Python Basics #1: Hello World
Welcome to the exciting and powerful world of Python. If you’re here, you probably have at least one of these Excel files in your life:
- The too big for its own good: This Excel file has so much data in it that it takes 10 minutes to open and another 10 minutes every time you have to edit it. It was probably designed a few years ago and now you are in charge of managing it.
- The repetitive report: This Excel report is important for you and your team. So important, in fact, that you refresh the report each week or month. This routine, manual updating of the report eats up valuable time.
Mito is designed to help you leverage your Excel skills to automate these Excel reports using Python. Since the Mito spreadsheet generates the equivalent Python code for every edit you make, you don’t need to spend the next few months learning Python and Stack Overflow won’t become your most visited website.
But even though Mito handles the bulk of the programming for you, its helpful to understand a few basic principles of Python and Jupyter. They'll help you understand what’s going on and make the most of your Python script. That's what this series focusses on – teaching you the bare minimum Python and Jupyter you need to know to be successful using Mito to automate Excel reports.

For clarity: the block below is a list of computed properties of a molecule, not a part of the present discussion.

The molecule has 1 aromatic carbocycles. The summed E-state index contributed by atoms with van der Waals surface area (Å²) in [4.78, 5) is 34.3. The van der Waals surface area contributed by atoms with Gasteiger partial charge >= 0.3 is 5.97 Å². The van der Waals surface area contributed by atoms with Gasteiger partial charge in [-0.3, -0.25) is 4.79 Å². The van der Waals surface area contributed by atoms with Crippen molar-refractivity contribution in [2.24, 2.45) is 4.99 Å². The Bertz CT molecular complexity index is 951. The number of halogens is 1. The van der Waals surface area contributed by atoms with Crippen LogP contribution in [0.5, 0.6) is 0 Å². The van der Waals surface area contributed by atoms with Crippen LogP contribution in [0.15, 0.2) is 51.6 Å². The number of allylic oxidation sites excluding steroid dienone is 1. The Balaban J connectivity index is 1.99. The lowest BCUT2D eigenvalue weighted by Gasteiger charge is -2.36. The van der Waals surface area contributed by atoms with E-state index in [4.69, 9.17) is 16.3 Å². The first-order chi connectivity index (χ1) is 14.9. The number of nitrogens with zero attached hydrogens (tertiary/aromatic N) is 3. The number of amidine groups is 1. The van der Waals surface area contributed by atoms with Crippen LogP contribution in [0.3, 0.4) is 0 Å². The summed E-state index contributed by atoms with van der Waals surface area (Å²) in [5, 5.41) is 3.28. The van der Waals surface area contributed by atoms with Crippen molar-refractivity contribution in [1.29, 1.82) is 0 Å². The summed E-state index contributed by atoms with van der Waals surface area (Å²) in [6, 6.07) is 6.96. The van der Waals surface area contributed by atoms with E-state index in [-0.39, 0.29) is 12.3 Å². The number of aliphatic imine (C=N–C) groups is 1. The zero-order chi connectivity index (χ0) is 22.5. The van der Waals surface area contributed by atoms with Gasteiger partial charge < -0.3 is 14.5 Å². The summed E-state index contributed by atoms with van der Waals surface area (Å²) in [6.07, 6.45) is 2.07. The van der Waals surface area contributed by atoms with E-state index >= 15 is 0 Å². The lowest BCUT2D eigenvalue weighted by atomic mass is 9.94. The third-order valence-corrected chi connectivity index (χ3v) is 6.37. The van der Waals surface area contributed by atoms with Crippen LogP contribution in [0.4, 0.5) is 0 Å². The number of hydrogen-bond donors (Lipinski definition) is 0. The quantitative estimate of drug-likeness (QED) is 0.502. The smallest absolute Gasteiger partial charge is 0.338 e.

Jupyter notebooks are the go-to tool for Python data analytics. A notebook is where you'll write code and access the Mito spreadsheet.
Jupyter notebooks are made up of individual code cells. In the picture above, there are two code cells each containing some Python code. You can think of each cell as a separate "chunk" of code that you can run and edit independently.
Let’s write and execute our first piece of code. In a Jupyter code cell, we'll write code that prints the message "Hello World" to welcome ourselves to the world of Python automation.
To execute code in Jupyter, select the code cell and press
Enter. If we did it correctly:
- The words “Hello World” should be printed below the code cell
- The code cell execution number should have increased by 1.
You can think of executing code like this: in Excel, you write a formula in a cell and press
Enter to apply that formula. In Jupyter, you write code in a cell and press
Enter to execute that code. Just like in Excel, you can modify the code and run it again to get updated results.
In the next post in this series, we'll look at how variables can make our code more flexible.